In other words, you can hire a lawyer who takes your case seriously or you can hire one who literally “phones it in.”  

Rich Law Firm, Poor Representation

Another one in a long line of complaints about Pennsylvania Workers’ Compensation legal mills is that lawyers handle your case like a product on an assembly line. There have been instances when people hire one attorney, only to be handed off to someone who is young, overworked, and inexperienced. 

Too often, legal mill staff members would instruct claimants to testify at a hearing, with no explanation about what they will be testifying about or even what to expect. After a sleepless night, the nervous witness meets their lawyer for the first time.

Similarly, there’s an instance where a claimant met the attorney who was handling his case for the first time – on the morning of the hearing. Although she appeared to be smart, it quickly became apparent that she had not read the file.

There Is No Substitute For Experience

While speaking with a severely disabled client recently, we realized, once again, just how important experience is. We had asked her a few days earlier to think about the ways her disability affected her. She spent a few days thinking about it and then we interviewed her.

Work Comp Mills & Why Should You Be Weary

She had extreme difficulty explaining the ways her condition and multiple surgeries interfered with her normal activities of daily living. The “new normal” prevented her from explaining how her plight had disrupted the lives of her and her family. We knew right away the questions that needed to be asked, and in half an hour we had a concise, if harrowing, description of the way her life had changed.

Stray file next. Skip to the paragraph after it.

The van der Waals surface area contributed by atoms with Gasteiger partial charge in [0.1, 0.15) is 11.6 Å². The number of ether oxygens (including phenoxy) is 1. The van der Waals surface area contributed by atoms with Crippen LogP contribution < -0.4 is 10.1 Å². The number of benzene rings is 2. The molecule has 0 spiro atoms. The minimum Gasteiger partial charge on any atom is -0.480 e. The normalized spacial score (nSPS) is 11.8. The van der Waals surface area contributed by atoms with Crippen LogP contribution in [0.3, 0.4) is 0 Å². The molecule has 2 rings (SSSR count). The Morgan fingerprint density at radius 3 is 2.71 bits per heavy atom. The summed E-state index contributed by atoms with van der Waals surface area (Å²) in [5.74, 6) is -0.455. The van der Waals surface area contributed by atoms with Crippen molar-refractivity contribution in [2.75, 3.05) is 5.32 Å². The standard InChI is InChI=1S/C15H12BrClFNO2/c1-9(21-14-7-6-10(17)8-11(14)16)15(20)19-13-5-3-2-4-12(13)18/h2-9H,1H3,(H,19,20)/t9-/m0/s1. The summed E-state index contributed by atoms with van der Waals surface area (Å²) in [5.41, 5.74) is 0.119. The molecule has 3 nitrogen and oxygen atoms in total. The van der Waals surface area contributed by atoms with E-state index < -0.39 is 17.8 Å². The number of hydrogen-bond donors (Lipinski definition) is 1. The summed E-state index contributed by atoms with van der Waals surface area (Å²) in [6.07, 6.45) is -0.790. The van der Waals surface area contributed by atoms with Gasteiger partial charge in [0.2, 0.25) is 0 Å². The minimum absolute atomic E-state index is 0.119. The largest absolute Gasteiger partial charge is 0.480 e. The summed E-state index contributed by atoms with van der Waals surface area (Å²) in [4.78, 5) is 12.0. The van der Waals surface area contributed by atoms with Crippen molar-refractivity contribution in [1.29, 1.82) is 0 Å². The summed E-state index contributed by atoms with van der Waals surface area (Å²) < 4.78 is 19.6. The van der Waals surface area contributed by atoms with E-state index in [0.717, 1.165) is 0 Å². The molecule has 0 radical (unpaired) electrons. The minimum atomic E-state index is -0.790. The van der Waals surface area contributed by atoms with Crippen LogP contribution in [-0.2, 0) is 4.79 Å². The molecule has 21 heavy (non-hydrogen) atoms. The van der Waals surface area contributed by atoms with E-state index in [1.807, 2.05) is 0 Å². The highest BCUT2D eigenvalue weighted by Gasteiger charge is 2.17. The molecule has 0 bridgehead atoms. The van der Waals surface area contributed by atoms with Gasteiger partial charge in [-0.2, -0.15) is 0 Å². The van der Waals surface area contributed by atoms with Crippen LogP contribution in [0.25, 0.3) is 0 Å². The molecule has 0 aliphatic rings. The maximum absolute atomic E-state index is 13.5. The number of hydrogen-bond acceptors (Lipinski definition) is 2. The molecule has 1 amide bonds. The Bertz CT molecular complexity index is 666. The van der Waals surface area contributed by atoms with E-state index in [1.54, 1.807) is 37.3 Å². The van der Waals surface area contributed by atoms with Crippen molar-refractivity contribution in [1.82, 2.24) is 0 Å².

Twenty-five years ago, it would have taken me days to put this together because we simply would not have known the questions to ask. After years of talking to people and finding out the ways that their lives have been affected by misfortune, we know what they’re going through.

This kind of experience can’t be taught to a young lawyer, no matter how hard you try.

Where can I find an experienced work injury attorney near me in Philadelphia?

Beware of any firm that claims to be “the best law firm in America.” If you need to put food on your family’s table, you need to hire a lawyer who will provide you with solid, continuous representation throughout your case. 

In Philadelphia, you can find that kind of lawyer at Liberty Bell. Our team comprises honest, hard-working, and experienced attorneys, with a well-developed reputation for integrity with judges and extensive knowledge of the work comp system in Pennsylvania.

Representation by our lawyers can mean all the difference for your case, giving you the best chance of securing a favorable outcome and the maximum premiums that you deserve. Reach out to us today via phone or chat platforms, or schedule an appointment at our offices near JFK Plaza for a free consultation.